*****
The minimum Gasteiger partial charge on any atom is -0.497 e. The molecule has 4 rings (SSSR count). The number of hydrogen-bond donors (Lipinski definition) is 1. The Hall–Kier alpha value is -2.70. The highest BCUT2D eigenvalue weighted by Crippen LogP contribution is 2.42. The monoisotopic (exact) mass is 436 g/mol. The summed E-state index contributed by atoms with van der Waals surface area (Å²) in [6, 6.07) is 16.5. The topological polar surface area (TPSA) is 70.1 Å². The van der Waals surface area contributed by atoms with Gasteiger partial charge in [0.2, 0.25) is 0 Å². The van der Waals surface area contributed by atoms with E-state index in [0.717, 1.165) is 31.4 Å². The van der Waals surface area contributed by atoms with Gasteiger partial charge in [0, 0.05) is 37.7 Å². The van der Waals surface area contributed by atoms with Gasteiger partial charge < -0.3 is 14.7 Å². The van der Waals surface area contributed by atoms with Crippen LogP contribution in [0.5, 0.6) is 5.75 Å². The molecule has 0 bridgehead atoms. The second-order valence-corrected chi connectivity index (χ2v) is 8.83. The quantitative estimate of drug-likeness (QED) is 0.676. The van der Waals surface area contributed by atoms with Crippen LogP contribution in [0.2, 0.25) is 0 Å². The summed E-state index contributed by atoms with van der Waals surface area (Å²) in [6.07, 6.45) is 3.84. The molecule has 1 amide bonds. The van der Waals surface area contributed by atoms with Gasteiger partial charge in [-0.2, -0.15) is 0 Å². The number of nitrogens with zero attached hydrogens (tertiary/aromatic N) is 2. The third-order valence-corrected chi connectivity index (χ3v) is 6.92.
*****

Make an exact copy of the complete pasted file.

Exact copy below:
The minimum Gasteiger partial charge on any atom is -0.497 e. The molecule has 4 rings (SSSR count). The number of hydrogen-bond donors (Lipinski definition) is 1. The Hall–Kier alpha value is -2.70. The highest BCUT2D eigenvalue weighted by Crippen LogP contribution is 2.42. The monoisotopic (exact) mass is 436 g/mol. The summed E-state index contributed by atoms with van der Waals surface area (Å²) in [6, 6.07) is 16.5. The topological polar surface area (TPSA) is 70.1 Å². The van der Waals surface area contributed by atoms with Gasteiger partial charge in [0.2, 0.25) is 0 Å². The van der Waals surface area contributed by atoms with E-state index in [0.717, 1.165) is 31.4 Å². The van der Waals surface area contributed by atoms with Gasteiger partial charge in [0, 0.05) is 37.7 Å². The van der Waals surface area contributed by atoms with Gasteiger partial charge < -0.3 is 14.7 Å². The van der Waals surface area contributed by atoms with Crippen LogP contribution in [0.5, 0.6) is 5.75 Å². The molecule has 0 bridgehead atoms. The second-order valence-corrected chi connectivity index (χ2v) is 8.83. The quantitative estimate of drug-likeness (QED) is 0.676. The van der Waals surface area contributed by atoms with Crippen LogP contribution in [0.2, 0.25) is 0 Å². The summed E-state index contributed by atoms with van der Waals surface area (Å²) in [6.07, 6.45) is 3.84. The molecule has 1 amide bonds. The van der Waals surface area contributed by atoms with Gasteiger partial charge in [-0.2, -0.15) is 0 Å². The number of nitrogens with zero attached hydrogens (tertiary/aromatic N) is 2. The third-order valence-corrected chi connectivity index (χ3v) is 6.92.